“Now that we have moved beyond the startup phase, MRC is taking action to reduce waste and make mattress recycling more efficient and sustainable. We are also working hard to find new markets and uses for mattress materials and to improve how we serve retailers and other stakeholders,” Trainer says. “Along the way, we have developed a proven funding and operational model that other states interested in establishing their own statewide mattress recycling programs can use. I am proud to have been part of MRC since its inception and excited about what its future holds.”

Here we’ll look at more of MRC’s achievements in its first five years — and what is ahead, especially in terms of initiatives that impact retailers.

Breaking it all down

MRC, a nonprofit organization founded by the bedding industry, operates the legislatively mandated statewide recycling programs in California, Connecticut and Rhode Island.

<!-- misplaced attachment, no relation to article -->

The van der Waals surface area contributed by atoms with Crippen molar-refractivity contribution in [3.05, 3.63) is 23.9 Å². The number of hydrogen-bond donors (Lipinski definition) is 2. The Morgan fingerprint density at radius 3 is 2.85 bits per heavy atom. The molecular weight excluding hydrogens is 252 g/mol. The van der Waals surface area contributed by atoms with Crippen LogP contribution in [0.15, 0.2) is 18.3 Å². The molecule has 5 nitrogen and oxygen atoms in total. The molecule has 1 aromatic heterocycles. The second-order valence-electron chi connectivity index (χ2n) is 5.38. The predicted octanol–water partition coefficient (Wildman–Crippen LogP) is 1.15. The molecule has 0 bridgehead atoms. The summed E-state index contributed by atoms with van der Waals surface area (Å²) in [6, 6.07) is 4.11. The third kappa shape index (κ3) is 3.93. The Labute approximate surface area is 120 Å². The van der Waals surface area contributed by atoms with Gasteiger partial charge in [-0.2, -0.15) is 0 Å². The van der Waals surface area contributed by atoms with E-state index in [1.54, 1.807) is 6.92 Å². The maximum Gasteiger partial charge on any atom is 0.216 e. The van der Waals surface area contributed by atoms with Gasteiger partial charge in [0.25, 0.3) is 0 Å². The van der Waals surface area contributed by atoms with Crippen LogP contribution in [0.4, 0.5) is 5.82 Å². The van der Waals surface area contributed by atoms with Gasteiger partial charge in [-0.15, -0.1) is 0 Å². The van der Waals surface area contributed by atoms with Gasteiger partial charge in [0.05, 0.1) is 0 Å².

Big and bulky, mattresses and foundations take up a lot of valuable space if landfilled, but by dismantling them, a majority of their components can be recycled and turned into new consumer and industrial products. 

Point-of-sale fees paid by consumers on each mattress and foundation sold in the three states fund mattress collection, transportation and recycling efforts. Earlier this year, on Jan. 1, 2020, California expanded MRC’s recycling program in that state to include futons, as well as the traditional mattresses and foundations it had been collecting since 2016. Mattresses are collected through a variety of channels, giving retailers, consumers and others convenient, no-cost ways to responsibly dispose of used mattresses. (See listing to the left for a look at the recycling programs, state by state.)